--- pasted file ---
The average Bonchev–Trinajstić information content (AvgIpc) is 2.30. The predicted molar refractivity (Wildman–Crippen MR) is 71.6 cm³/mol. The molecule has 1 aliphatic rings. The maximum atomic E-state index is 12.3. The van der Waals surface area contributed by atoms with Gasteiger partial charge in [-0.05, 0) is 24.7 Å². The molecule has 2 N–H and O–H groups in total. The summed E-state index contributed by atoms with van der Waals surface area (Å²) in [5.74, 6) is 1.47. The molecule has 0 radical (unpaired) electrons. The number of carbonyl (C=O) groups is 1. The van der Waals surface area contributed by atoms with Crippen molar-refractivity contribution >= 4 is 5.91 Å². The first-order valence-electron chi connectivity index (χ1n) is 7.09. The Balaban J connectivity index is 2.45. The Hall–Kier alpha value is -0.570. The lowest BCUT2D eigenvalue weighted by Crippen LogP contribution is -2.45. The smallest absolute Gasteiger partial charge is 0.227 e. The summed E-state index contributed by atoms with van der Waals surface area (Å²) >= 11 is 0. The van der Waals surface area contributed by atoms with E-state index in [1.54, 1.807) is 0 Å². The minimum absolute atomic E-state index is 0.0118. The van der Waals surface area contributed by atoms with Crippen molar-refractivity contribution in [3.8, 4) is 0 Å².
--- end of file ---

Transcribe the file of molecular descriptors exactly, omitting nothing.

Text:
The average Bonchev–Trinajstić information content (AvgIpc) is 2.30. The predicted molar refractivity (Wildman–Crippen MR) is 71.6 cm³/mol. The molecule has 1 aliphatic rings. The maximum atomic E-state index is 12.3. The van der Waals surface area contributed by atoms with Gasteiger partial charge in [-0.05, 0) is 24.7 Å². The molecule has 2 N–H and O–H groups in total. The summed E-state index contributed by atoms with van der Waals surface area (Å²) in [5.74, 6) is 1.47. The molecule has 0 radical (unpaired) electrons. The number of carbonyl (C=O) groups is 1. The van der Waals surface area contributed by atoms with Crippen molar-refractivity contribution >= 4 is 5.91 Å². The first-order valence-electron chi connectivity index (χ1n) is 7.09. The Balaban J connectivity index is 2.45. The Hall–Kier alpha value is -0.570. The lowest BCUT2D eigenvalue weighted by Crippen LogP contribution is -2.45. The smallest absolute Gasteiger partial charge is 0.227 e. The summed E-state index contributed by atoms with van der Waals surface area (Å²) >= 11 is 0. The van der Waals surface area contributed by atoms with E-state index in [1.54, 1.807) is 0 Å². The minimum absolute atomic E-state index is 0.0118. The van der Waals surface area contributed by atoms with Crippen molar-refractivity contribution in [3.8, 4) is 0 Å².